Citing a rash of price increases, a New Jersey payers' cooperative is attempting to inject price competition into the hospital market by forcing hospitals to bid for its business.
The head of the Health Care Payers Coalition of New Jersey, which manages a provider network for self-insured businesses and unions, acknowledged last week that its attempt to form an "exclusive provider organization" including about one in three of the state's hospitals will be a challenge.
Executive Director Edward Geisler said hospitals have shifted a disproportionate share of costs to smaller payers such as the coalition, which lost two of its approximately 50 members this year. He said the members switched to large health plans because of cost concerns.
The coalition represents about 175,000 beneficiaries, less than 1% of the state population.
"As an alliance of business and labor, we must respond to our members' continued requests to reduce or at the very least stabilize hospital costs," Geisler said. He said beneficiaries "are going to have to be more selective about the hospitals they use" unless they can pay higher out-of-pocket costs for using non-network hospitals.
Nationally, hospitals are facing a backlash after years of price increases to private payers, as health plans and employers increase copayments and other cost-sharing arrangements with beneficiaries to direct business to cost-efficient providers. The pricing controversy has been particularly acute in New Jersey.
In May, the coalition released a report saying that per diem charges at 75 New Jersey hospitals rose 93.7% overall from 2000 to 2002, with nine hospitals increasing rates by more than 200%. Geisler called that a "staggering burden for healthcare consumers."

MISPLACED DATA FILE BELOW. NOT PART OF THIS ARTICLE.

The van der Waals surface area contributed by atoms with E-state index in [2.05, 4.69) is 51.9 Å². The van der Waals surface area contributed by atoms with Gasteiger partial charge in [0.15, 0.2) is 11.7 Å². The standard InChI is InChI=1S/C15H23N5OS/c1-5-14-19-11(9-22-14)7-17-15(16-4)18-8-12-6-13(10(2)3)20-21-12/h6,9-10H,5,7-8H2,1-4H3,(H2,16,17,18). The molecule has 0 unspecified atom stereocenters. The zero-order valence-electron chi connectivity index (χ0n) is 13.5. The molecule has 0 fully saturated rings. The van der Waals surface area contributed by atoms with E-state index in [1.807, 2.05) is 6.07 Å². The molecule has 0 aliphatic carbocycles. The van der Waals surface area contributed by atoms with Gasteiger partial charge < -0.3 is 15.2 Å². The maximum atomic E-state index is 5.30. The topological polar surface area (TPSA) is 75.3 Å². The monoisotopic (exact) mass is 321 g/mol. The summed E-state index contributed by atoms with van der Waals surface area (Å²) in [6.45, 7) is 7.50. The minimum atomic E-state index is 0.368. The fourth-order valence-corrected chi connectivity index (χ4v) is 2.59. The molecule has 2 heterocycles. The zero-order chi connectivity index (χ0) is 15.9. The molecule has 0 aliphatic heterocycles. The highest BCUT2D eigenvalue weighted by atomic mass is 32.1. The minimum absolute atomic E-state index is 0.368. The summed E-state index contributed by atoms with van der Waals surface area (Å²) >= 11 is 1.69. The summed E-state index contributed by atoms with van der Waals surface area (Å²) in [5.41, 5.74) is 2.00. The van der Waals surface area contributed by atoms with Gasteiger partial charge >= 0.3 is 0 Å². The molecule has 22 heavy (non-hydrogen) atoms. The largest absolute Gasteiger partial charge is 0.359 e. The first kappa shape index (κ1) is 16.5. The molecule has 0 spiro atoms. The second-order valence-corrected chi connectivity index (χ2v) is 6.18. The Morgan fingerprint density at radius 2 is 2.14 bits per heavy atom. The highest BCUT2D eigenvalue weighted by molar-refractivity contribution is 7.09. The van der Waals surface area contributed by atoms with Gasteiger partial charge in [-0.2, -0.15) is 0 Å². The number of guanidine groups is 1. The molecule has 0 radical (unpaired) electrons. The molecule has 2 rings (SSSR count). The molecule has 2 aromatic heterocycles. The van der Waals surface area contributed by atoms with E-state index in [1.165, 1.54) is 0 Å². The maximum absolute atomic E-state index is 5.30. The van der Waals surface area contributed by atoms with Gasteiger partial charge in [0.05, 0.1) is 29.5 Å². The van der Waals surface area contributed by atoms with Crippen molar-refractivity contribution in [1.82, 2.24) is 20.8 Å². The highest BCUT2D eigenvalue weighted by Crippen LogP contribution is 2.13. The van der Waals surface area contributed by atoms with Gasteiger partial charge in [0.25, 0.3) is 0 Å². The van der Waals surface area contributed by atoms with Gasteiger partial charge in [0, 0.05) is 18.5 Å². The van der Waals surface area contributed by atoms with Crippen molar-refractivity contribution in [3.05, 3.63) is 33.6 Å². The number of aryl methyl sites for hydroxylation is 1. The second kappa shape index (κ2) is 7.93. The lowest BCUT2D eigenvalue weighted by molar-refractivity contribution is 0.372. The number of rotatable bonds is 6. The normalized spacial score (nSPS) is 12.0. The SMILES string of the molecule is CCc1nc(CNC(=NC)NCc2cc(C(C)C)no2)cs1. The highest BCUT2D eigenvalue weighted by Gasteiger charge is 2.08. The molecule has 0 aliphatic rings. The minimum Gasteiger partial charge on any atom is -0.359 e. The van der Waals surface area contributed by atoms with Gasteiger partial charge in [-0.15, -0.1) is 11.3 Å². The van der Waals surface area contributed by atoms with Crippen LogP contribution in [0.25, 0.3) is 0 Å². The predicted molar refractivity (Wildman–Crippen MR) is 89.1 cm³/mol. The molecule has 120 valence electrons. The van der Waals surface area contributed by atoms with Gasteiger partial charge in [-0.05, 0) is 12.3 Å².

A spokesman for the hospital association, Ron Czajkowski, said, "We've met once with the payers coalition on this (pricing) issue some years ago. Since then, we have only heard of their concerns through the media."
Geisler said a requirement of hospital participation in the new network will be no stop-loss coverage, in which high-cost cases are paid on a percent of charges rather than a per diem rate. Geisler said coalition members have been hit with extremely high charges from some hospitals with stop-loss provisions. Stop-loss provisions in commercial contracts resemble the Medicare outlier program, which has encountered disproportionate charges from New Jersey hospitals (July 14, p. 4).
Geisler believes his coalition's pricing report spurred the New Jersey Hospital Association to release a study in July showing that New Jersey hospitals rank No. 6 nationally in cost efficiency (See story above). The association conducted the study in-house, then had it validated by a University of Pennsylvania researcher and the Lewin Group, a healthcare consulting firm in Falls Church, Va.
Asked about the association's study, Geisler said last week, "We don't think that holds a lot of water. There are at least half a dozen independent sources that say New Jersey is a high-cost state."
Aetna and Horizon Blue Cross and Blue Shield of New Jersey, two of the state's largest health plans, declined to comment on the efficiency study last week. The New Jersey Association of Health Plans did not respond to requests for comment.
Geisler said the coalition will set quality standards for network participation, including participation in the Leapfrog Group survey on hospital safety measures. He said it expects to solicit formal responses from hospitals this month and complete the network by year's end.
"It's very aggressive, but we think we need to do that to protect the member organizations that we serve," Geisler said. He added, "If the hospitals do not embrace payers like us, we'll go the way of the dinosaur and they will be forced to deal with the Blue Cross and Blue Shields of the world. We think it's going to be a lose-lose situation."